Assessment Application Engagement and Assessment of Communities, social science homework help

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Question Description

Working with entire communities and organizations might seem overwhelming, due to the large number of people involved. Where do you begin? It might be a relief to know that the GIM is just as useful to social workers practicing at the macro level as it is for those practicing at the micro and mezzo levels. In fact, you begin the process in the same way with proper engagement and the appropriate form of assessment before enacting an intervention. Successful engagement and assessment depends on strong interpersonal skills, regardless of the level of intervention. In some respects, skills such as empathy, warmth, genuineness, and general rapport-building are the same for macro work as they are for micro and mezzo work—they just may be applied in a different way. In other respects, this level of intervention depends on additional skills not often identified as social work-related, including negotiating, mediating, assessing, and budgeting. How might you utilize these skills when engaging and assessing communities? A competent and successful social work policy practitioner is able to meld these skills. This is of particular necessity when the goal is social change.

For this Assignment, review this week’s Resources. Refer to the community you selected for this week’s Discussion. Then imagine that you have been assigned to complete a needs assessment and identify potential resources for this community. You elected to interview key informants as one form of assessing this community. Consider who you would contact as a key informant for this community. Finally, think about how you might engage the informant to obtain the community details to complete your needs assessment.

Assignment: (2- to 4-page paper in APA format). Please use all three references

Your paper should include the following:

  • A description of the community you selected
  • A description of the key informants you would contact within that community
  • An explanation of why you would contact the key informants you selected
  • An explanation of the skills you might use to engage these informants to obtain the community details to complete your needs assessment and explain why you chose those skills.

Support your Assignment with specific references to the Resources. Be sure to provide full APA citations for your references.


References

Itzhaky, H., & York, A. S. (2002). Showing results in community organization. Social Work, 47(2), 125-131. Retrieved from the Walden Library databases.


Knee, R. T., & Folsom, J. (2012). Bridging the crevasse between direct practice social work and management by increasing the transferability of core skills. Administration in Social Work, 36(4), 390–408. Retrieved from the Walden Library databases.


Rome, S. H., & Hoechstetter, S. (2010). Social work and civic engagement: The political participation of professional social workers. Journal of Sociology & Social Welfare, 37(3), 107–129.
Retrieved from the Walden Library databases.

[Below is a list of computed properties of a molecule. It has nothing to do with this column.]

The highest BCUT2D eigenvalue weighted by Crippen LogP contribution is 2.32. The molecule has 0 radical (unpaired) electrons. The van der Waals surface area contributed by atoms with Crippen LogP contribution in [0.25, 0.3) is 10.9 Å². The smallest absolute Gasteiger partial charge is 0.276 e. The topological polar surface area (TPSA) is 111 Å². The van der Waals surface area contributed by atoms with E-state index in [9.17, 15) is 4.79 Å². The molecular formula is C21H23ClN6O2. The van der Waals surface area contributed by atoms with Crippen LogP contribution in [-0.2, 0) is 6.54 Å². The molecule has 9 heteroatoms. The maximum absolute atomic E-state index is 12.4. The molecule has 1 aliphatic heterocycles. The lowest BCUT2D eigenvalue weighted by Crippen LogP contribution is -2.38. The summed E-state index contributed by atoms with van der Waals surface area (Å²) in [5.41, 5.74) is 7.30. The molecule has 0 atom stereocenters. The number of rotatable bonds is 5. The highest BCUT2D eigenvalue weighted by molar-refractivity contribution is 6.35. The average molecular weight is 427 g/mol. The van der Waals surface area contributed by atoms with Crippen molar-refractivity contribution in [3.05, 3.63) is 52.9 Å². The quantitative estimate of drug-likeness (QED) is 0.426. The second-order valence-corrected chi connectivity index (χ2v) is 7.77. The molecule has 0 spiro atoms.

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Administration in Social Work ISSN: 0364-3107 (Print) 1544-4376 (Online) Journal homepage: http://www.tandfonline.com/loi/wasw20 Bridging the Crevasse Between Direct Practice Social Work and Management by Increasing the Transferability of Core Skills Ryan Tolleson Knee & Jeff Folsom To cite this article: Ryan Tolleson Knee & Jeff Folsom (2012) Bridging the Crevasse Between Direct Practice Social Work and Management by Increasing the Transferability of Core Skills, Administration in Social Work, 36:4, 390-408, DOI: 10.1080/03643107.2011.604402 To link to this article: http://dx.doi.org/10.1080/03643107.2011.604402 Accepted author version posted online: 31 Jan 2012. Published online: 31 Jan 2012. Submit your article to this journal Article views: 3500 View related articles Citing articles: 6 View citing articles Full Terms & Conditions of access and use can be found at http://www.tandfonline.com/action/journalInformation?journalCode=wasw20 Download by: [Walden University] Date: 01 April 2017, At: 16:49 Administration in Social Work, 36:390–408, 2012 Copyright © Taylor & Francis Group, LLC ISSN: 0364-3107 print/1544-4376 online DOI: 10.1080/03643107.2011.604402 Bridging the Crevasse Between Direct Practice Social Work and Management by Increasing the Transferability of Core Skills RYAN TOLLESON KNEE Department of Social Work, University of Montana – Missoula, Missoula, Montana, USA JEFF FOLSOM AWARE Inc., Helena, Montana, USA The following is a conceptual article that critically examines a longstanding concern in social work administration that involves the promotion of social workers primarily educated for and employed in direct service or clinical positions to entry or middle management levels. A review of the literature identifies four core skills commonly learned in graduate foundational courses and whose applicability could be expanded, making them more relevant to management. The analysis provides specific suggestions to graduate social work programs and human service organizations so social workers in direct practice can better transfer the skills to improve proficiency in the non-technical aspects of human service management. KEYWORDS clinical, core skills, direct practice, generic skills, management, social work, transferability, versatility INTRODUCTION In 1977, Patti and Austin indicated, “In the foreseeable future the vast majority of persons assuming lower and middle-management positions will continue to be drawn from the ranks of direct practice” (p. 267). The authors identified the promotional practice as a troubling trend and predicted that, Address correspondence to Ryan Tolleson Knee, Department of Social Work, University of Montana – Missoula, Jeannette Rankin Hall, Missoula, MT 59812, USA. E-mail: ryan.tolleson knee@umontana.edu 390 Bridging the Crevasse 391 in spite of a growing number of graduate students selecting concentrations in administration, new managers would continue to be ones whose experience and skills were embedded in direct practice. A follow-up study of clinical social workers promoted to management positions confirmed their prediction, and findings further indicated that the managers had difficulty discontinuing their clinical practices and were frequently treating staff members as clients (Patti, Diedreck, Olson, & Crowell, 1979). Years later, Skidmore (1995) and Martin, Pine, and Healy (1999) identified that managerial positions were continuing to be filled by social workers whose primary expertise was in working with troubled clients and whose skills were less effective for the management and supervisory responsibilities required in entry and middle management positions. Patti (2000) then reconfirmed his earlier prediction by indicating that the most common career path continued to be promoting social workers in direct practice to supervisors and eventually to management and administrative positions. Unfortunately, the promotional practice has been exacerbated by the new managers receiving little or no management training and frequently relying on skills that worked well for clients but not for staff or organizations (Mor Barak, Travis, & Bess, 2004; Patti, 2000). Because of difficulties associated with the newly promoted managers and since fewer MSW graduates are selecting the administrative track (Ezell, Chernesky, & Healy, 2004), more organizations have chosen to hire graduates with degrees in public administration (MPA) or business administration (MBA) (Hoefer, 2003). Unfortunately, the decision to hire outside the profession could result in the MSW degree becoming less valued as one suitable for human service management, and the profession could begin to experience an ideological shift as people with a limited understanding of social work’s knowledge, skills, values, and ethics are placed in important decision-making positions (Wuenschel, 2006). “The image of the human service manager as incompetent lingers and competition continues” (Martin et al., 1999, p. 74). REVIEW OF THE LITERATURE One reason so many managers are promoted from direct service is because the vast majority of graduate level social work students choose clinical programs and concentrations. In their study of incoming MSW students, Rubin and Johnson (1984) indicated that 86% of incoming students were obtaining the MSW degree to enter private practice, 82% were planning to be in private practice within five years of graduation, and the majority were not committed to the profession’s focus on helping disadvantaged groups of people. Two years later, a follow-up to the study found that while students were less likely to believe they would enter private practice upon graduation than when they entered the program, respondents still remained most interested in private 392 R. Tolleson Knee and J. Folsom practice (Rubin, Johnson, & DeWeaver, 1986). In a similar study of incoming MSW students, Butler (1990) found that while more were interested in the profession’s mission to help the disadvantaged, the majority (84%), were still seeking a career in direct practice. Butler’s findings are consistent with others who found students shared a dual interest in direct practice and the profession’s traditional focus on disadvantaged populations (Bogo, Michalski, Raphael, & Roberts, 1995; Limb & Organista, 2006). Although the data on student interest in direct social work appears to be less than what Rubin and Johnson (1984) originally reported, the current literature indicates that approximately 80% of MSW students’ primary interests are in direct practice (Austin & Ezell, 2004). Strong interest in direct practice and working directly with clients is exacerbated by a declining student interest in administration (Ezell et al., 2004). Approximately 10% of MSW students choose the macro concentration (Patti 2003, Raymond, Teare, & Atherton, 1996; Swartz & Dattalo, 1990) and a modest 3%, or approximately 1,000 students, select the administrative concentration (Ezell et al., 2004). One of many possible explanations for the decreased interest is that students in administrative tracks experience anti-management comments, perceive anti-management attitudes, and hear statements that “administration is not real social work” (Ezell et al., 2004, p. 63). Students also feel pressured to become licensed and realign their initial interest in management to direct practice upon learning that more employment options are likely to be available following graduation (Pine & Healy, 1994). Other possible explanations are potentially rooted in the graduate programs themselves. In a survey of social work deans, Neugeboren (1986) found that 63% believed that direct practice was a prerequisite to becoming a manager. Foundation practice courses have also been narrowly focused on teaching skills specific to direct practice and working with individuals and families rather than small groups or teams (Ezell et al., 2004; Martin et al., 1999). Many students, especially those in direct practice (approximately 80%) who are less likely to complete an administrative course, have few opportunities to learn basic management skills or how to better apply the generic people skills frequently learned in direct practice courses (e.g., communication, interpersonal skills) to management settings and situations. The combination of the anti-management sentiments and the focus on individuals and families in foundation practice courses has the potential to keep direct practice students minimally informed about the role of management and to foster a bias against those in management positions (Patti, 2003). Furthermore, “the negative climates experienced in professional education of both management and non-management students may exacerbate the gulf between managers and clinicians as MSW graduates move into agencies, further increasing the strain between the competing domains within organizations” (Ezell et al., 2004, p. 74). Bridging the Crevasse 393 If students take the anti-management sentiments from the classroom to the workplace following graduation, the profession is likely to undermine many of its own aspirations and ethical principles, shooting itself in the foot as it limps forward. For example, many organizations employing clinical social workers are required by state regulatory and accrediting agencies to hire supervisors who are licensed and have direct practice experience. Teaching management skills to former direct practice social workers is difficult enough, and negative attitudes about management can make the process of transferring the new skills or positively socializing them into management roles even more challenging (Austin, Weisner, Schrandt, Glezos-Bell, & Murtaza, 2006). Social workers in direct practice who have proven their value to the organization and whose credentials help the organization to meet licensing and regulatory structures are often the ones first considered for management positions. Patti (2009) conservatively estimates that there are 360,000 management-related jobs in the private and public sectors (p.7), 25% of NASW members are in management-related positions (p. 8), and 27% of LCSW’s spend 20 hours or more each week completing managerial tasks (p. 8). Unfortunately, between 25% and 50% of MSW practitioners are completing management-related tasks with little or no training (Patti, 2009). In a survey of managers who belong to the National Network of Social Work Managers, Mor Barak et al. (2004) found that 80% of the respondents attended a clinical or combined clinical/generalist program and that one-third were enrolled in a clinical program (p. 29). The study further indicated that the majority of managers felt unprepared for their managerial responsibilities. Higher Education and Organizational Leadership Graduate schools of social work and public and private nonprofit leadership both share a responsibility to prepare clinical social workers for management and leadership positions. For schools of social work, the problem is magnified by students’ negative attitudes toward macro and administrative courses and increased pressure to provide micro content courses directed toward students’ more immediate educational and employment interests. Furthermore, the vast majority of MSW students are women and most administrators are men (Patti, 2003), thereby limiting the number of administrative role models for female students Scholars in the field of career development also indicate that women must still balance career aspirations with what they perceive as possible (Farmer, 1997). Super (1990) suggests that self-concept is a strong determinant in career selection and that, with more professional experience, the self-concept expands and creates new opportunities for career choices. Super’s explanation is consistent with Bandura’s (1977) contributions to social learning theory whereby through contextualized observations 394 R. Tolleson Knee and J. Folsom of others new behaviors can be assimilated and reproduced in the future. Since most social work students are women and administrators are men, and most are launching their first career, few have had opportunities to have the behaviors of leadership modeled for them by same sex mentors, thereby limiting career choice. Moreover, many students enter the social work profession to help people overcome personal problems and have a limited ability to envision a professional role beyond helping clients in a way similar to how they were helped (Sheafor, Horejsi, & Horejsi, 2000). In spite of students’ immediate desires to obtain training and a career in direct practice, nearly half will be promoted to management positions (Patti, 2009). As a result, well-developed management training programs and continuing education are critically important (Thompson, Menefee, & Marley 1999). Management training, however, can be expensive and time consuming, and administrative leaders must consider them in light of shrinking budgets and potentially limited positive impacts. Professional development and staff training in the private and public sectors is estimated at an annual cost of $100 billion and consumes 15 billion work hours of time each year. Unfortunately, the current return on the organization’s investment in the transfer of skills, knowledge, and attitudes from the classroom to current job performance is estimated at between 10%–15% one year later (Austin et al., 2006; Holton & Baldwin, 2003; Yamnill, & McLean, 2001). The literature clearly indicates that many managers who were previously in direct service positions frequently suffer from a case of “tunnel vision” that limits their capacity to effectively manage employees (Patti & Austin, 1977). As Patti (2003) states, “poorly socialized and inadequately informed graduates send an unfortunate message to the field” (p. 7). And, by applying direct practice skills to managerial problems, the staff and organizations they manage could be adversely affected. ANALYSIS-DIRECT PRACTICE AND MANAGEMENT SKILLS Many of the fundamental skills being taught in the foundation year are the ones most needed to effectively provide direct services to clients and to effectively manage people. The generalist focus of the foundation year has required that students acquire skills generic in nature and applicable to multiple settings and situations, including management. In their respective studies, Menefee and Thompson (1994), Martin et al. (1999), and Hoefer (2003) reached similar conclusions by identifying the skills that managers of human service organizations most frequently used were non-technical and include: communication, supervision, facilitation, teaming, and interpersonal skills. While technical skills were important, the authors also identified that they were less often employed when managing human service organizations. The only exception was Martin et al.’s (1999) study of students graduating Bridging the Crevasse 395 with an administration concentration, who indicated that communication and budgeting were the most important skills followed by leadership, team building, and problem solving (p. 85). The literature indicates that the fields of direct practice social work and human service and business management share a set of common core skills. Borrowing from each practice area, the following section identifies four generic skills frequently cited as requirements to effectively provide direct practice social work and to manage in mid-level administrative positions of human service organizations that employ clinical social workers. Each skill is defined with attention given to its significance and applicability in direct practice and management, identifying the similarities and differences of each skill, and how the different contexts have honed a specialized subset of practice behaviors making it potentially difficult to transfer the skills from a clinical to a managerial role. Communication Superb communication skills are a prerequisite to developing effective therapeutic relationships with clients, facilitating group and family meetings, conducting interviews, negotiating and mediating conflicts, and working effectively with other professionals (e.g., judges, physicians) (Hepworth, Rooney, Dewberry Rooney, Strom-Gottfried, & Larsen, 2010; Sheafor et al., 2000; Shulman, 1992; Trevithick, 2000). In fact, “verbal communication is at the heart of social work practice” (Sheafor et al., 2000, p. 136), and if social workers do not have the ability to communicate extremely well, their effectiveness is limited (Trevthick, 2000). Social workers in direct practice must possess sound verbal and non-verbal forms of expressing ideas, thoughts, and meaning through skilled questioning, paraphrasing, voice tone, facial gestures, eye contact and “tuned in” body movements to effectively establish rapport and convey a sense of genuineness, trust, empathy, and unconditional positive regard (Boyle, Hull, Mather, Smith, & Farley, 2006; Hepworth et al., 2010; Shulman, 1992). Similarly, social workers in direct practice must have the ability to accurately interpret verbal and non-verbal forms of communication and the capacity to actually experience the client’s emotional state in an accepting and non-judgmental manner (Hepworth et al., 2010; Shulman, 1992). In studies measuring what managers do, communication has been consistently identified as one of the most important skills for managers to possess (Hoefer, 2003; Martin et al., 1999; Menefee & Thompson, 1994; Whetten & Cameron, 2011) since “80% of a manager’s time is spent in verbal communication” (Whetten & Cameron, 2011, p. 239). Managers should be able to: understand multiple forms and styles of communication; accurately interpret what is being communicated verbally and non-verbally; and respond to cues appropriately. Managers who communicate effectively must 396 R. Tolleson Knee and J. Folsom also be articulate and succinct; keep staff accurately informed (Menefee & Thompson, 1994); minimize ambiguity when articulating goals and objectives (Whetten & Cameron, 2011); make presentations (Whetten & Cameron, 2011); respond empathically (Goleman, 1994); effectively converse with a diverse constituency (Whetten & Cameron, 2011); and exchange information internally and externally (Menefee & Thompson, 1994). Similar to social workers in direct practice, effective managers should understand that people perceive and interpret situations in a variety of ways and that the differences can frequently lead to miscommunication. Both roles require an ability to understand the emotional implications of difficult conversations and the capacity to monitor and manage one’s emotional state to minimize defensive reactions (Sheafor et al., 2000; Whetten & Cameron, 2011). In both positions, the listener must work to understand what is being communicated, determine how to best present complicated information, and monitor the affective and cognitive states of both the speaker and receiver to accurately judge the person’s understanding of what was communicated. Moreover, both roles require an ability to competently and quickly establish rapport; mediate and negotiate conflicts (Whetten & Cameron, 2011); provide sound supervision (Menefee & Thompson, 1994); establish positive working relationships (Goleman, 1994); convey a sense of competence and confidence; accurately interpret and respond to the emotions of others (Goleman, 1994); and convey an interest in the personal and professional development of supervisees (Austin et al., 2006) While both professional roles require exceptional communication skills, social workers in direct practice must fine tune a subset of communication skills that incorporate careful attention to the nuanced verbal and nonverbal forms of communicating emotions and how thinking processes, mood regulation, and behavior ...